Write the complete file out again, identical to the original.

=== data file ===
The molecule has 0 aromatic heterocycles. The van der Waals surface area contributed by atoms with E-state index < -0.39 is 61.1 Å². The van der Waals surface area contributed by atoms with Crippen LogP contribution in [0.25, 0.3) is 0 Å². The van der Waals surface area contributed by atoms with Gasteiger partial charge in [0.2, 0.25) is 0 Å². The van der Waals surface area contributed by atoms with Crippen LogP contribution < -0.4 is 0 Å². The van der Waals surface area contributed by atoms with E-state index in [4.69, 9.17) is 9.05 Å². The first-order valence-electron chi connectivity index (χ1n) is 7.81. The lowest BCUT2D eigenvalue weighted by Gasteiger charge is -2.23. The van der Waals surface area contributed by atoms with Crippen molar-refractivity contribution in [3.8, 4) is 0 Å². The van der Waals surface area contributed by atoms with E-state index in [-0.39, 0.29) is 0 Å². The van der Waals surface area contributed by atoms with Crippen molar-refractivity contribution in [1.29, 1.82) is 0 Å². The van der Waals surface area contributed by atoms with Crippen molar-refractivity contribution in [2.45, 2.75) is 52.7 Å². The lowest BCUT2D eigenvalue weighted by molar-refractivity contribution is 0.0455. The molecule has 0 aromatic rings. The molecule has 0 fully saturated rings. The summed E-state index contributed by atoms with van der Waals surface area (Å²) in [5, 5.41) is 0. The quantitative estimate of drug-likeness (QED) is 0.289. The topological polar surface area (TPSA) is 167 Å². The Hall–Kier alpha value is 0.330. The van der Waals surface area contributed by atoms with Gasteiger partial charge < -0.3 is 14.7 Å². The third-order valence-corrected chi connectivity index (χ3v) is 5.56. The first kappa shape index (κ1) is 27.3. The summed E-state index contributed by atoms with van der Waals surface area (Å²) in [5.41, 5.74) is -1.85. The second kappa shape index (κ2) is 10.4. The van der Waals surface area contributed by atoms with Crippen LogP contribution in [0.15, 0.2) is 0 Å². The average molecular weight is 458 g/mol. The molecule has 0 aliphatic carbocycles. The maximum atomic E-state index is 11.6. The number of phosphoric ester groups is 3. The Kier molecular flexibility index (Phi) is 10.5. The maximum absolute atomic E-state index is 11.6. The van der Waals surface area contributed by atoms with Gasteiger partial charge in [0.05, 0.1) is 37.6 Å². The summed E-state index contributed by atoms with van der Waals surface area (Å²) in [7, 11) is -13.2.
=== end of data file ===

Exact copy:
The molecule has 0 aromatic heterocycles. The van der Waals surface area contributed by atoms with E-state index < -0.39 is 61.1 Å². The van der Waals surface area contributed by atoms with Crippen LogP contribution in [0.25, 0.3) is 0 Å². The van der Waals surface area contributed by atoms with Gasteiger partial charge in [0.2, 0.25) is 0 Å². The van der Waals surface area contributed by atoms with Crippen LogP contribution < -0.4 is 0 Å². The van der Waals surface area contributed by atoms with E-state index in [4.69, 9.17) is 9.05 Å². The first-order valence-electron chi connectivity index (χ1n) is 7.81. The lowest BCUT2D eigenvalue weighted by Gasteiger charge is -2.23. The van der Waals surface area contributed by atoms with Crippen molar-refractivity contribution in [3.8, 4) is 0 Å². The van der Waals surface area contributed by atoms with E-state index in [-0.39, 0.29) is 0 Å². The van der Waals surface area contributed by atoms with Crippen molar-refractivity contribution in [1.29, 1.82) is 0 Å². The van der Waals surface area contributed by atoms with Crippen molar-refractivity contribution in [2.45, 2.75) is 52.7 Å². The lowest BCUT2D eigenvalue weighted by molar-refractivity contribution is 0.0455. The molecule has 0 aromatic rings. The molecule has 0 fully saturated rings. The summed E-state index contributed by atoms with van der Waals surface area (Å²) in [5, 5.41) is 0. The quantitative estimate of drug-likeness (QED) is 0.289. The topological polar surface area (TPSA) is 167 Å². The Hall–Kier alpha value is 0.330. The van der Waals surface area contributed by atoms with Gasteiger partial charge < -0.3 is 14.7 Å². The third-order valence-corrected chi connectivity index (χ3v) is 5.56. The first kappa shape index (κ1) is 27.3. The summed E-state index contributed by atoms with van der Waals surface area (Å²) in [5.41, 5.74) is -1.85. The second kappa shape index (κ2) is 10.4. The van der Waals surface area contributed by atoms with Crippen LogP contribution in [0.15, 0.2) is 0 Å². The average molecular weight is 458 g/mol. The molecule has 0 aliphatic carbocycles. The maximum atomic E-state index is 11.6. The number of phosphoric ester groups is 3. The Kier molecular flexibility index (Phi) is 10.5. The maximum absolute atomic E-state index is 11.6. The van der Waals surface area contributed by atoms with Gasteiger partial charge in [0.05, 0.1) is 37.6 Å². The summed E-state index contributed by atoms with van der Waals surface area (Å²) in [7, 11) is -13.2.